With this zero crossing detection circuit, current corresponding to current flowing in the composite element 10 is input into the current mirror 50B as detection current DETi.

As described above, the zero crossing detection circuit of this third embodiment has the current mirrors 50, 50A or 50B inserted in series, which means that it is possible to output a detection signal depending on current output or input. Also, by determining a mirror ratio to match the circuit of a subsequent stage, there is the advantage that it is possible to freely set the size of the detection current.

FIG. 7( a) and FIG. 7( b) are explanatory drawings of a temperature control circuit of a fourth embodiment, FIG. 7( a) being a schematic diagram and FIG. 7( b) being an operating waveform diagram. This temperature control circuit adopts the zero crossing detection circuits 1-1 and 1-2 in FIG. 1. As shown in FIG. 7( a), one end of an a.c. power source AC is connected to the input terminal IN of the zero crossing detection circuit 1-1, while the output terminal OUT of this zero crossing detection circuit 101 is connected to node N. Further, the input terminal IN of the zero crossing detection circuit 1-2 is connected to the other end of the a.c. power source AC with the output terminal OUT of this zero crossing detection circuit 1-2 being connected to node N. An electrical heater 3 is also connected to the a.c. power source AC through a bi-directional thyristor 4, and a gate of the bi-directional thyristor 4 is connected through a heat control switch, such as a bimetallic strip, to node N.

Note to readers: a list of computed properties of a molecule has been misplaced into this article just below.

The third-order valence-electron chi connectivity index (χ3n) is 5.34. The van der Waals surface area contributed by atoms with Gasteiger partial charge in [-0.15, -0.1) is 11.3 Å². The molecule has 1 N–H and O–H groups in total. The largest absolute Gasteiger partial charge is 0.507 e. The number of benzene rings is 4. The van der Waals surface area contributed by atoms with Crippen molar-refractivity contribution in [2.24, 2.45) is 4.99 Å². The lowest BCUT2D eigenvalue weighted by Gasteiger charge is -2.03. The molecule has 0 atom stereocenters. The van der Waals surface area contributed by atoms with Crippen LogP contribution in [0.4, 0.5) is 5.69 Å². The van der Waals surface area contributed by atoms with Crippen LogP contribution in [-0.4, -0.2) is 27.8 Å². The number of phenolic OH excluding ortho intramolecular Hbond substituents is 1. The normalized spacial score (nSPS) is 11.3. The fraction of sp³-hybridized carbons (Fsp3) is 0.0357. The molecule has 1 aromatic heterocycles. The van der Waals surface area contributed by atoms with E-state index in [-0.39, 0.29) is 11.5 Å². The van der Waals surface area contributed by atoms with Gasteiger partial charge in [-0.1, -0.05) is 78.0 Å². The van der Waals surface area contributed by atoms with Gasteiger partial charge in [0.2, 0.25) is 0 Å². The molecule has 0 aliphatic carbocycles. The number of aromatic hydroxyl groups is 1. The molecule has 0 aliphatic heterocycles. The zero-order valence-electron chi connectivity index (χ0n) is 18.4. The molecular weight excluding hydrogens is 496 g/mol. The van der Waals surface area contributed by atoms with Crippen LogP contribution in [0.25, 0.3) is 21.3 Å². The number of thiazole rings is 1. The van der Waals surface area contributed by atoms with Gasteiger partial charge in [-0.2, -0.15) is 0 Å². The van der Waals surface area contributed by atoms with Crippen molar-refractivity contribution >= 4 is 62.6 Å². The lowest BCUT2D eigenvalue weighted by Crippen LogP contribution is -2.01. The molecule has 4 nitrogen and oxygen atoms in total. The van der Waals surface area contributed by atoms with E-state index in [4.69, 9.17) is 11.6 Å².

With this temperature control circuit, when the a.c. power source AC crosses 0V, the zero crossing detection circuits 1-1 and 1-2 momentarily enter an ON state. At this time, if the temperature control switch 5 is on, trigger current flows in the gate of the bi-directional thyristor 4, the bi-directional thyristor 4 turns on and current I flows in the electrical heater 3. The current I continues to flow until the a.c. power source becomes 0V, regardless of whether the temperature control switch 5 is on or off after that.

When the a.c. power source next crosses 0V, if the temperature control switch 5 is off, trigger current does not flow in the gate of the bi-directional thyristor 4, this bi-directional thyristor 4 is off, and current I does not flow in the electrical heater 3.

As described above, the zero crossing detection circuit of this fourth embodiment uses the bi-directional thyristor 4 as a switch for turning the electrical heater 3 on and off, and the zero crossing detection circuits 1-1 and 1-2 are used in control of the bi-directional thyristor 4. In this way, turning the current flowing in the electrical heater 3 on or off is normally carried out at a point in time where the voltage of the a.c. power source AC is 0V and current is 0. As a result, with a simple circuit of the electrical heater 3 and the temperature control switch 5 connected in series, current is not forced on and off and it is possible to prevent the occurrence of noise due to an on/off operation.